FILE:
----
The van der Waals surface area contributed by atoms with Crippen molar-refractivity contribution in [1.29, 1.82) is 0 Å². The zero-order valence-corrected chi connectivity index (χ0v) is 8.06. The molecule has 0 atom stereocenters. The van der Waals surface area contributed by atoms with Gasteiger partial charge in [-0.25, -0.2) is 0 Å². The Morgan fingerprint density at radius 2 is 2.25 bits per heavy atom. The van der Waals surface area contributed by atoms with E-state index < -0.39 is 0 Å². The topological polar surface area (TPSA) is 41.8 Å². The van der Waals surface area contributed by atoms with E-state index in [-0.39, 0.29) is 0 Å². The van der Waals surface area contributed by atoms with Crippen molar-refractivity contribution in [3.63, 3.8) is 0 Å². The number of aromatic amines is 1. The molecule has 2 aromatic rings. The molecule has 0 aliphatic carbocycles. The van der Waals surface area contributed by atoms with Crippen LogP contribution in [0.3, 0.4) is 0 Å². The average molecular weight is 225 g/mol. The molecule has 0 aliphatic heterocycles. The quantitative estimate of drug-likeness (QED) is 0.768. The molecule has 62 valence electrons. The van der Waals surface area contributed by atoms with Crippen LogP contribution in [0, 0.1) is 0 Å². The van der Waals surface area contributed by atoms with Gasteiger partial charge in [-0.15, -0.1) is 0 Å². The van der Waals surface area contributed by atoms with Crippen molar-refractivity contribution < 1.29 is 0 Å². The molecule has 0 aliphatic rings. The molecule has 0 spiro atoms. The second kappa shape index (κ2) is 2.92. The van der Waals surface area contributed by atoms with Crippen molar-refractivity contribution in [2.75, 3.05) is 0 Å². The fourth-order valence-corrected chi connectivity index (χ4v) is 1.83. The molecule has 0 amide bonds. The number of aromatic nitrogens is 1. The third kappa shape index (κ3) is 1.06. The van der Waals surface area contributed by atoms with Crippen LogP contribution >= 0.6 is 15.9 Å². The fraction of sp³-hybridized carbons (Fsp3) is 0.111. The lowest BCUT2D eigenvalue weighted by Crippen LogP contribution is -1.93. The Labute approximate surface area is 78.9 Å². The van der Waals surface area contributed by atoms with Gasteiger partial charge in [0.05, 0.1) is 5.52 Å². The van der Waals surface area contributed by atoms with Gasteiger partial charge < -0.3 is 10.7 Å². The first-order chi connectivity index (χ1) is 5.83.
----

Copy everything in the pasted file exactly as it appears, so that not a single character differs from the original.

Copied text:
The van der Waals surface area contributed by atoms with Crippen molar-refractivity contribution in [1.29, 1.82) is 0 Å². The zero-order valence-corrected chi connectivity index (χ0v) is 8.06. The molecule has 0 atom stereocenters. The van der Waals surface area contributed by atoms with Gasteiger partial charge in [-0.25, -0.2) is 0 Å². The Morgan fingerprint density at radius 2 is 2.25 bits per heavy atom. The van der Waals surface area contributed by atoms with E-state index < -0.39 is 0 Å². The topological polar surface area (TPSA) is 41.8 Å². The van der Waals surface area contributed by atoms with E-state index in [-0.39, 0.29) is 0 Å². The van der Waals surface area contributed by atoms with Crippen molar-refractivity contribution in [3.63, 3.8) is 0 Å². The number of aromatic amines is 1. The molecule has 2 aromatic rings. The molecule has 0 aliphatic carbocycles. The van der Waals surface area contributed by atoms with Crippen LogP contribution in [0.3, 0.4) is 0 Å². The average molecular weight is 225 g/mol. The molecule has 0 aliphatic heterocycles. The quantitative estimate of drug-likeness (QED) is 0.768. The molecule has 62 valence electrons. The van der Waals surface area contributed by atoms with Crippen LogP contribution in [0, 0.1) is 0 Å². The van der Waals surface area contributed by atoms with Gasteiger partial charge in [-0.15, -0.1) is 0 Å². The van der Waals surface area contributed by atoms with Crippen molar-refractivity contribution < 1.29 is 0 Å². The molecule has 0 aliphatic rings. The molecule has 0 spiro atoms. The second kappa shape index (κ2) is 2.92. The van der Waals surface area contributed by atoms with Crippen molar-refractivity contribution in [2.75, 3.05) is 0 Å². The fourth-order valence-corrected chi connectivity index (χ4v) is 1.83. The molecule has 0 amide bonds. The number of aromatic nitrogens is 1. The third kappa shape index (κ3) is 1.06. The van der Waals surface area contributed by atoms with Crippen LogP contribution >= 0.6 is 15.9 Å². The fraction of sp³-hybridized carbons (Fsp3) is 0.111. The lowest BCUT2D eigenvalue weighted by Crippen LogP contribution is -1.93. The Labute approximate surface area is 78.9 Å². The van der Waals surface area contributed by atoms with Gasteiger partial charge in [0.05, 0.1) is 5.52 Å². The van der Waals surface area contributed by atoms with Gasteiger partial charge < -0.3 is 10.7 Å². The first-order chi connectivity index (χ1) is 5.83.